Keepers at the Synervr National Nature Park in Ukraine have noticed that their bears appear to be suffering from insomnia. In other words, first world problems now extend to the animal kingdom.
Hibernation, a period of respite which some mammals use to avoid the New Year blues, is facilitated by sub-zero air temperatures. Yet, currently the Park is recording readings of 4 degrees Celsius, which is closer to the April average when hibernation ends.
As a result, 29 of the 32 bears in captivity are refusing to go to bed. Ideally, temperatures of around -2.3 degrees Celsius are required to begin the process. But of course, the giant Russian bear to the east never sleeps as far as Ukraine is concerned.
Scientists have published a study in the Applied Journal of Ecology showing the detrimental impact of warm winters on hibernation patterns. It suggests that something similar could occur across a range of warm-blooded animals.
In effect, the earth’s forests could soon resemble its cities, being increasingly filled with grumpy, impotent insomniacs.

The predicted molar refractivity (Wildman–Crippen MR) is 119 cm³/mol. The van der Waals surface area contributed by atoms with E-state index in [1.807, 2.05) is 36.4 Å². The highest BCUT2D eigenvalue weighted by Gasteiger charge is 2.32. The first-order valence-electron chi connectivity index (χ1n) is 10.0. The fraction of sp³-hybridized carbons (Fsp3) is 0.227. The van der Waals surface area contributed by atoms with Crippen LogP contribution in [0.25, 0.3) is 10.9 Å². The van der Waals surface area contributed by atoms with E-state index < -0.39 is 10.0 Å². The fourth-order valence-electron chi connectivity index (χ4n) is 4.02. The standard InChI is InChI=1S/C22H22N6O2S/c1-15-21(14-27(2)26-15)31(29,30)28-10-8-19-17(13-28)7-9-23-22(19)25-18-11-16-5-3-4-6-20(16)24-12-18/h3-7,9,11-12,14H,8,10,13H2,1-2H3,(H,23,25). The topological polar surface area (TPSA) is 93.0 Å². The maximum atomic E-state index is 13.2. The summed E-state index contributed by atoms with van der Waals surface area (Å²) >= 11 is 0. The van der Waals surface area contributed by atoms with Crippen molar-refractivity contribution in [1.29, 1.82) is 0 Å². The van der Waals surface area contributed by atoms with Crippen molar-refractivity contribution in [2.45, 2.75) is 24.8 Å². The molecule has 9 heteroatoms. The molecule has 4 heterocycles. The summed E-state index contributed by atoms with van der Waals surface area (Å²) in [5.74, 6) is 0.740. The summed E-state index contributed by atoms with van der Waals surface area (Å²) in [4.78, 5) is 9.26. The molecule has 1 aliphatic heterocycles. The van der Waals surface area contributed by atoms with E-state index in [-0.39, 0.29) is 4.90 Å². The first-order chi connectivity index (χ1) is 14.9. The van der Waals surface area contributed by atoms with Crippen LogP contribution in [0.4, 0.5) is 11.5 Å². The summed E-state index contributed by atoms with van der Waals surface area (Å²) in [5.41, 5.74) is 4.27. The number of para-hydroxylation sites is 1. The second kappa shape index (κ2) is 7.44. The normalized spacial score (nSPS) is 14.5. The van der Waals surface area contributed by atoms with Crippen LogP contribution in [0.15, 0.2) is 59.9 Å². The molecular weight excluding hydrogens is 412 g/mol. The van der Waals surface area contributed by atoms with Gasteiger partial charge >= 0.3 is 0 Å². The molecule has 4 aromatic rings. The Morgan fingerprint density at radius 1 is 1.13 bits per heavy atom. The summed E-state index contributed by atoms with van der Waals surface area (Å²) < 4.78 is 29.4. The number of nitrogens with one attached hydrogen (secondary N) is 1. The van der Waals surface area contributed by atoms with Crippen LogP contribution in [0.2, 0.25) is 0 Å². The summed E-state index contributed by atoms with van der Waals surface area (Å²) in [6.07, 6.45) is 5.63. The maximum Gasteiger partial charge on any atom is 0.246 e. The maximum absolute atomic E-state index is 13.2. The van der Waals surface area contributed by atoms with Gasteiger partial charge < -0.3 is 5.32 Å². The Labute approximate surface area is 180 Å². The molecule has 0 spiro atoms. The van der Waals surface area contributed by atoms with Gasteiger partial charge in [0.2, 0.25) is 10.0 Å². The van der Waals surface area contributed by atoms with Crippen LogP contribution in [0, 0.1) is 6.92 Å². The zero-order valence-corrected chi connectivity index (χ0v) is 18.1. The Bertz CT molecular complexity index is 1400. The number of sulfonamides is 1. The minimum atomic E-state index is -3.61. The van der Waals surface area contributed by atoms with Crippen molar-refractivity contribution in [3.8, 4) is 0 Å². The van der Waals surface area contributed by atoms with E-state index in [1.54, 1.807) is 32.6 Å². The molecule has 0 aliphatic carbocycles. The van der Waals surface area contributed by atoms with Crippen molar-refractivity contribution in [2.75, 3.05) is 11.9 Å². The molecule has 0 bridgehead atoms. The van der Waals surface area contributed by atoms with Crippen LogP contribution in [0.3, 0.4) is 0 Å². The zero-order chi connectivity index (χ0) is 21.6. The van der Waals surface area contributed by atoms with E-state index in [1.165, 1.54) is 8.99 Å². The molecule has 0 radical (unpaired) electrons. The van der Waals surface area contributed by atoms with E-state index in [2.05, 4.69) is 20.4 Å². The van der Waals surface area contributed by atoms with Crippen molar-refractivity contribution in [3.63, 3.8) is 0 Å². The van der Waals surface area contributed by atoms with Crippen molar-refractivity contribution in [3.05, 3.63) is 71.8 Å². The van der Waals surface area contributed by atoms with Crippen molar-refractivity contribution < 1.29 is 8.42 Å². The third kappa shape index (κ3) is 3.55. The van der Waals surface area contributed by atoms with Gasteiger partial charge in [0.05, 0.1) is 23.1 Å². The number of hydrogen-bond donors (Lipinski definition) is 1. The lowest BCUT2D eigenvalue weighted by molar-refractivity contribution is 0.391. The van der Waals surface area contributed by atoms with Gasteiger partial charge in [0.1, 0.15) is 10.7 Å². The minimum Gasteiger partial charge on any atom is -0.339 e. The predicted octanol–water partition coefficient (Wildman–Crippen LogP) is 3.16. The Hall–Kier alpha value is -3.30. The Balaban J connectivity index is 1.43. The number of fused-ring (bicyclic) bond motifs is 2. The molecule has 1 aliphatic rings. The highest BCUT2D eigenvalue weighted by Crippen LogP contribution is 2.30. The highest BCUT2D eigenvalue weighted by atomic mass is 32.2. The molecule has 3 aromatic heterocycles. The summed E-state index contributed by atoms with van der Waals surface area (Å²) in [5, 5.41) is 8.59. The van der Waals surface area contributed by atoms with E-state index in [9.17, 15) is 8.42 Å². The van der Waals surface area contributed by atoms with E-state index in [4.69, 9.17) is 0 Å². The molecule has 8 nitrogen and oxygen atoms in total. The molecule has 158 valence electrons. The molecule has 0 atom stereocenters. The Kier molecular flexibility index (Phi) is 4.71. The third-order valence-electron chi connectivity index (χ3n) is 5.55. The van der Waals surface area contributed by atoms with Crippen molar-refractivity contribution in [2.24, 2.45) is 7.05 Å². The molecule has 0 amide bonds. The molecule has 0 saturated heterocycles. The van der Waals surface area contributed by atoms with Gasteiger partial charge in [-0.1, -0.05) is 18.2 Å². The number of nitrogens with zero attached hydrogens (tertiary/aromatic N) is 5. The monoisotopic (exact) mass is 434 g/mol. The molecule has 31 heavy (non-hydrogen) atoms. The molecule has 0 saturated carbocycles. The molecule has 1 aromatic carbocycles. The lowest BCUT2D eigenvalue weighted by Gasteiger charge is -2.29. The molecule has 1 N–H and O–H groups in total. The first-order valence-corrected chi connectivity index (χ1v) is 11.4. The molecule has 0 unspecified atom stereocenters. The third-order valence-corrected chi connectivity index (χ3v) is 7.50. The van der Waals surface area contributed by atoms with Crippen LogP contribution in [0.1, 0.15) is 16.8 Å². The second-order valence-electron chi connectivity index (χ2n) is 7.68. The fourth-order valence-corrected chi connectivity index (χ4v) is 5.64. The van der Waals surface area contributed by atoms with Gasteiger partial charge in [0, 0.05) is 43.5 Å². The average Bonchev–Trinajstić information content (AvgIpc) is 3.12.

Though help is at hand; Bill Gates has recently proposed that we cover the planet with a cloud to counteract global warming – because whoever needed sunlight anyway?
Alternatively, there is Ursula von der Leyen, the new president of the European Commission, who is offering a ‘European Green Deal’ which aims to achieve a carbon-neutral Europe by 2050. That is if Poland and Hungary don’t sabotage things somewhat… which they certainly don’t have a history of doing.
Meanwhile, the bears still cannot get to sleep, though their history of captivity might have something to do with this. One park keeper stated that the bears have ‘lived all their lives in captivity… so the winter dream [hibernation] is an unknown phenomenon’.
Perhaps the bear population of Ukraine should start sending delegates to Brussels… they might just scare some life into the EU council and the Commission’s bureaucracy.